Uses Forage: White clover is the most important pasture legume. It is highly palatable, nutritious forage for all classes of livestock. White clover is commonly planted with orchardgrass, ryegrass, or tall fescue. ,,Ladino planted with orchardgrass produces the premier forage combination for intensive grazing systems in the Northeast. ,,Ladino grows tall enough to be harvested for hay, silage, and green chop. Common white clover seldom grows tall enough to be harvested for hay or silage. Beautification: White clover is seeded at 2 pounds per acre with grass for stabilization on moist soils. On dry sites it usually establishes only on wet or moist areas. Wildlife: White clover is a choice food for deer and elk. Erosion control: Grass seedings benefit from the nitrogen produced by white clover included in the seed mixture. Solid stands of white clover form a good erosion controlling cover on moist fertile soils, but stands may be sparse or spotty on dry sites.

Plant Materials <> Plant Fact Sheet/Guide Coordination Page <> National Plant Data Center <>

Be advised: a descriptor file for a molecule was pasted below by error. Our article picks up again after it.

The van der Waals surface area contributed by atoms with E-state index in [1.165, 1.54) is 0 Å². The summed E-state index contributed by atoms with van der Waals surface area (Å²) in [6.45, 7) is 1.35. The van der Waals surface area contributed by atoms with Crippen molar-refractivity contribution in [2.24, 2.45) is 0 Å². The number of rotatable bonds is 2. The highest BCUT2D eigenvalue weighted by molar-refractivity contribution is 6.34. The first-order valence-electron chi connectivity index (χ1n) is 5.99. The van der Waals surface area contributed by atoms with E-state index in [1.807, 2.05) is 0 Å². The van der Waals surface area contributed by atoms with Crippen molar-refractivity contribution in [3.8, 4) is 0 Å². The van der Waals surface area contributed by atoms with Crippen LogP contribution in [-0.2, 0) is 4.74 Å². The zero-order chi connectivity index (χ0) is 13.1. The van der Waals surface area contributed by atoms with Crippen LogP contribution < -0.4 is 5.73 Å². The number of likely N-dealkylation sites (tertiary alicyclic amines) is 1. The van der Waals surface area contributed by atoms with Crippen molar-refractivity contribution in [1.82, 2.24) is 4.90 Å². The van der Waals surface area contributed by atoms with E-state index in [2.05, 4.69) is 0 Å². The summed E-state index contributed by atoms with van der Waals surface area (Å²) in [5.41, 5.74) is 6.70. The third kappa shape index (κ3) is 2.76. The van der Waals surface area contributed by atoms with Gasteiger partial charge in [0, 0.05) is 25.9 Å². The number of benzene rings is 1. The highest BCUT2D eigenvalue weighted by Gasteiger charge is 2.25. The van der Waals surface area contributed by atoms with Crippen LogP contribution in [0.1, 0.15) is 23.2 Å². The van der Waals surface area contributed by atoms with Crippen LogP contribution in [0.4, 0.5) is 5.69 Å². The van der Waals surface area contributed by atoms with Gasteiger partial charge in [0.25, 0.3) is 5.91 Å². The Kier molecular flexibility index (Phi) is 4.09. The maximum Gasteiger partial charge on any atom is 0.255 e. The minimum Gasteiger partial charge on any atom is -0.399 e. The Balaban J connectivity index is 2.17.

The seeds are inoculated before seeding. For stabilization use, seeds are broadcast on roadside cuts and fills by cyclone seeders, hydroseeders, or blowertype equipment. The proper time of seeding is determined by seasonal and moisture conditions. This may vary from April to May. Late summer and fall seedings should be conducted while adequate moisture is still in the soil to assure establishment before freezing. Management Management for forage is aimed at maintaining 40% to 50% clover. Close grazing (2 inch stubble height) favors clover, whereas light grazing favors grass. Well-fertilized grass will outgrow clover in fall and winter and could smother the clover. Spring applications of nitrogen will stimulate grass and provide early feed, but excessive rates are detrimental to the clover stand. Phosphate applications are broadcast in fall or spring according to soil tests. Sulfur, boron, or magnesium may be needed for maximum production on some soils in the western part of white clovers range. Pests and Potential Problems There are no serious pests of white clover; however, in the South, white clover is susceptible to a number of insect pests, as well as leaf and root diseases. Cultivars, Improved, and Selected Materials (and area of origin) The three general types of white clover usually recognized are (1) large, (2) intermediate, and (3) small. Large type: ,,Ladino is the recommended cultivar of the large type. It is two to four times as large as common white clover. It is very well suited to the interior areas of western Oregon, away from the coast. It will winter kill under dry winter conditions, and is susceptible to slug damage. It requires a high soil phosphate level and good management for maximum production. ,,Pilgrim and ,,Merit have been developed for winter hardiness. Intermediate type: ,,Grassland Huia is representative of the intermediate type. It was formerly designated ,,New Zealand. It is very well adapted to locations along the coast and interior western Oregon where slugs are a problem. Small type: "New York wild white clover is an example of the small type, which is adapted to higher